A federal appeals court ruled Friday that the suspect in the Tucson shooting rampage can be returned to a Missouri prison facility where he will undergo more treatment to try to make him mentally fit to stand trial.
The 9th U.S. Circuit Court of Appeals rejected a request by Jared Lee Loughner's attorneys to keep him in Tucson. Loughner's lawyers want him to stay in Arizona while they appeal a lower court's ruling that extends their mentally ill client's stay at a Springfield, Mo., prison by another four months.
On Friday evening, the 9th Circuit issued an expedited briefing order for the appeal and scheduled oral arguments for Nov. 1 in San Francisco.
U.S. District Judge Larry Burns extended the treatment last week when he concluded that Loughner can probably be made psychologically ready for trial.
The appeals court in San Francisco said Loughner's attorneys haven't demonstrated any irreparable harm that's likely to come if he is returned to Missouri. It wasn't clear Friday when the U.S. Marshals Service would transport Loughner.
Earlier this week, the 9th Circuit temporarily blocked the government's plan to bring Loughner back to Missouri, but Friday's ruling lifts that temporary order and opens the door for his trip to Springfield.
Loughner, 23, has pleaded not guilty to 49 charges stemming from the Jan. 8 shooting that killed six people and injured 13, including Rep. Gabrielle Giffords.
Before coming to Arizona for the lower court's hearing last week, Loughner had spent four months at a Missouri facility where experts have been trying to make him mentally fit to stand trial. Prison officials have forcibly medicated Loughner with psychotropic drugs for more than 60 days.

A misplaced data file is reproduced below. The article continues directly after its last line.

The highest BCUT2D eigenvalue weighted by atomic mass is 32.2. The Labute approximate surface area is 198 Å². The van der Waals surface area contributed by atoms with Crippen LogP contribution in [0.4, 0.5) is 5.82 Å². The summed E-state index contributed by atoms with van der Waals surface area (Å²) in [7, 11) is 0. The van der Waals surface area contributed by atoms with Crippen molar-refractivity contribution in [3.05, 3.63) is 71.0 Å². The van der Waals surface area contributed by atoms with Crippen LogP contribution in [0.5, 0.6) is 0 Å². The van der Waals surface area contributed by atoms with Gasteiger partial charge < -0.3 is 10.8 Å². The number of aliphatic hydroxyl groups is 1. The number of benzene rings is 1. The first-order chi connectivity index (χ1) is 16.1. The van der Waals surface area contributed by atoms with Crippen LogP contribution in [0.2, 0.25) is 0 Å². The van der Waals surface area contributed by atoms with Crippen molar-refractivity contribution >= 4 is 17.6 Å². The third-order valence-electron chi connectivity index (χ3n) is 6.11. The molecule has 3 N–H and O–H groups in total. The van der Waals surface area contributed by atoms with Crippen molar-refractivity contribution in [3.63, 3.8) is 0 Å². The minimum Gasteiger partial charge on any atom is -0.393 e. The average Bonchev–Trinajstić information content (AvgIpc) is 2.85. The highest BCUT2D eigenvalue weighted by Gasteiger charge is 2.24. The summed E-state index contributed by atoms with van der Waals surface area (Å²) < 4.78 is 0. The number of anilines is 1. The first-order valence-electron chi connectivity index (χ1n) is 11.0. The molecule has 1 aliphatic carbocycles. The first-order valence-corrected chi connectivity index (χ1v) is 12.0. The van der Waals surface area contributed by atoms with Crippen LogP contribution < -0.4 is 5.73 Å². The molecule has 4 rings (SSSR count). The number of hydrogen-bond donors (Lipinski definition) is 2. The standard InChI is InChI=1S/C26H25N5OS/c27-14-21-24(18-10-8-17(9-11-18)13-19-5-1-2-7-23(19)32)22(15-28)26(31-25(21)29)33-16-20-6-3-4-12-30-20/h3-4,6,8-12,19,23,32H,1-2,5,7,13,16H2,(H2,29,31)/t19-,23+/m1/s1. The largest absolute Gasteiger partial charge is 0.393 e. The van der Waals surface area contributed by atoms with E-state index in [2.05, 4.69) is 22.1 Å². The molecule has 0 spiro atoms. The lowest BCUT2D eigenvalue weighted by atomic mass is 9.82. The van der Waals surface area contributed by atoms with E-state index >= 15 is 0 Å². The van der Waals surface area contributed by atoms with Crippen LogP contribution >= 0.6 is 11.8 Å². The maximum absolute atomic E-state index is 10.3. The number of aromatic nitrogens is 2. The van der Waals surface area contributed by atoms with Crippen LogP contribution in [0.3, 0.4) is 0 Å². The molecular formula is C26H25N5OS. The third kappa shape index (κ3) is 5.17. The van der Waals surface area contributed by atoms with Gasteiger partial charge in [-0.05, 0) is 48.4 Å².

Even though Loughner has been away from the Missouri facility since Sept. 26, authorities have continued to medicate him based on the prison's conclusion that he poses a danger to himself.
Loughner's attorneys asked the appeals court to block his transfer back to Missouri, arguing that the order extending his mental health treatment there was legally erroneous.
The defense lawyers also noted that the psychologist who is treating Loughner believed bringing him to Tucson was therapeutic. His family has visited him while he has been in Arizona.
Prosecutors opposed Loughner's effort to remain in Tucson and defended Burns' ruling, arguing that defense lawyers weren't likely to succeed in their appeal.
On Wednesday, Loughner's lead attorney Judy Clarke again voiced concerns about her client's forced medication without judicial authorization or a Sell hearing.
But prosecutors responded Friday that since Loughner is being "lawfully medicated," a Sell medication order isn't needed or required at this time.